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Friday, June 8, 2018

“Living in the Light”

John 8:48-59

This text give us an ultimate picture of the conflict between religion and Jesus.  As Karl Barth famously put it, religion is humanity’s attempt to find God, revelation is God finding humans.  Yet Jesus’ opponents here are the religious leaders of the Jews (the word “Jews” is essentially synonymous with the Pharisees).  The Pharisees had started out with the admirable goal of both preserving and purifying the faith of Israel.  Their tragedy however was spiritual pride.  They came to see themselves as the true voice of Israel.  They judged and indeed condemned those who did not share their views.

Jesus did not fit their categories.  Hence they referred to him as a Samaritan and a demon.  This showed both their prejudice (against Samaritans) and their intolerance of anyone who disagreed with them.  Jesus simply responds with the plain statement that he did not have a demon.  Of course.

Jesus then establishes his role as the faithful servant of the Father to be “the Savior of the world” (John 4:42).  He links himself with Abraham.  The religious leaders mockingly ask him, how could he have known Abraham?  Jesus’ climactic answer is “Before Abraham was, I am.”  Jesus here unmistakably is identifying himself with God.  The name of God is “I Am” (Ex. 3:14).  The religious leaders are horribly offended.  Jesus quite simply is not their view of God.  They take up stones to throw at him.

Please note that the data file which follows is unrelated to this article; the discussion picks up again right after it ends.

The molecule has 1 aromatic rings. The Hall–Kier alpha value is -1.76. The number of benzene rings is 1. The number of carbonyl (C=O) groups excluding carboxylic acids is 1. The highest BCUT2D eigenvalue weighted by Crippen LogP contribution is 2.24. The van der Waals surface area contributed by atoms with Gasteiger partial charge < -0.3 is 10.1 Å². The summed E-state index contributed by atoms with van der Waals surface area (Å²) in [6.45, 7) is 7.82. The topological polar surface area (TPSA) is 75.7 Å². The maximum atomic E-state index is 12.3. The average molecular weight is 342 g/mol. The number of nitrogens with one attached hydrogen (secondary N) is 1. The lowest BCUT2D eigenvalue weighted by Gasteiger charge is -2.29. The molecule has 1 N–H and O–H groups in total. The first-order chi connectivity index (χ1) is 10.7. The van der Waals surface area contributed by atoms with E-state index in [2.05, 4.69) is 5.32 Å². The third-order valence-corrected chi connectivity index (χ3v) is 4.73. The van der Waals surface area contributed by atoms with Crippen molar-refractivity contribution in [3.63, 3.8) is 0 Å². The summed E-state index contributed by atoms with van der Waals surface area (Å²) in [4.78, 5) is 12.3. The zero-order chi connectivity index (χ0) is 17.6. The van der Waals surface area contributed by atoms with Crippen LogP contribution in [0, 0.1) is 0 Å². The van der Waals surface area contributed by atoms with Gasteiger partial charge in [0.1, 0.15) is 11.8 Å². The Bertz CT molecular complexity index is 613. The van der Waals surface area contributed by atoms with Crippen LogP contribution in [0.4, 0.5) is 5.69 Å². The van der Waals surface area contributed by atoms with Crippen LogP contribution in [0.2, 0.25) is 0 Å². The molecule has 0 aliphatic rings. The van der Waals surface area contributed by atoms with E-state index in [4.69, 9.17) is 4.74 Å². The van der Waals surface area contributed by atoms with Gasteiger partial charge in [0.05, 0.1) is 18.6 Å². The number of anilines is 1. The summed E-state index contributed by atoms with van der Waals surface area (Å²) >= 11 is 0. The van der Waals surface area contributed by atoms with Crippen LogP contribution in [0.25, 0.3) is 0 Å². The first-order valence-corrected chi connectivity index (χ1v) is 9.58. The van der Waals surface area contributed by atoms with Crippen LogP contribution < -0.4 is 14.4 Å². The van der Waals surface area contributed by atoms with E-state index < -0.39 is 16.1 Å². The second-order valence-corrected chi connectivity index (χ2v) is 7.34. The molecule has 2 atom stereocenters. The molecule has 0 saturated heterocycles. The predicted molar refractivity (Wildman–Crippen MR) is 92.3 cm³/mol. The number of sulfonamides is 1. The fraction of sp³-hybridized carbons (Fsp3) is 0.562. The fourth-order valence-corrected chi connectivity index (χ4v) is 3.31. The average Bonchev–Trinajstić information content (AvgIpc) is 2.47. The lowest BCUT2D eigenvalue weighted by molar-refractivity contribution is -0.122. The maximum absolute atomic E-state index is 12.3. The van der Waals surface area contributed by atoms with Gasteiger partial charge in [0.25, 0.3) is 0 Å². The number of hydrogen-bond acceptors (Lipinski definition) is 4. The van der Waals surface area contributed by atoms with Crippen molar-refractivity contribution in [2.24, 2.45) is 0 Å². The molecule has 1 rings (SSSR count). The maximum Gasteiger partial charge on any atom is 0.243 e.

We can see how wrong the Pharisees are.  However we have to ask, what’s our view of God?  Does our view match the reality of Jesus?  Jesus is not a super hero.  He is not a genie who grants our desires.  He is not a ruler in any ordinary sense.  He is the true God in human form.  We may not want to admit it but we can be offended by Jesus.  He is all too often not what we expect.  If we are honest we have to admit that Jesus changes our whole idea of God.  This chapter began with the familiar story of the woman taken in adultery.  Jesus takes her side and challenges the righteous and respectable religious leaders.  From a human perspective this is an offensive Jesus.  Yet his greatest offense is that he came not to condemn us but to save us (John 3:17).

We need to thank God every day for this offensive Savior.

Most merciful and loving God I thank you that you sent Jesus to be may Savior.  May he lead me to understand you as you truly are.  Free me from my own delusions about you.  I pray this in Jesus’ name, Amen.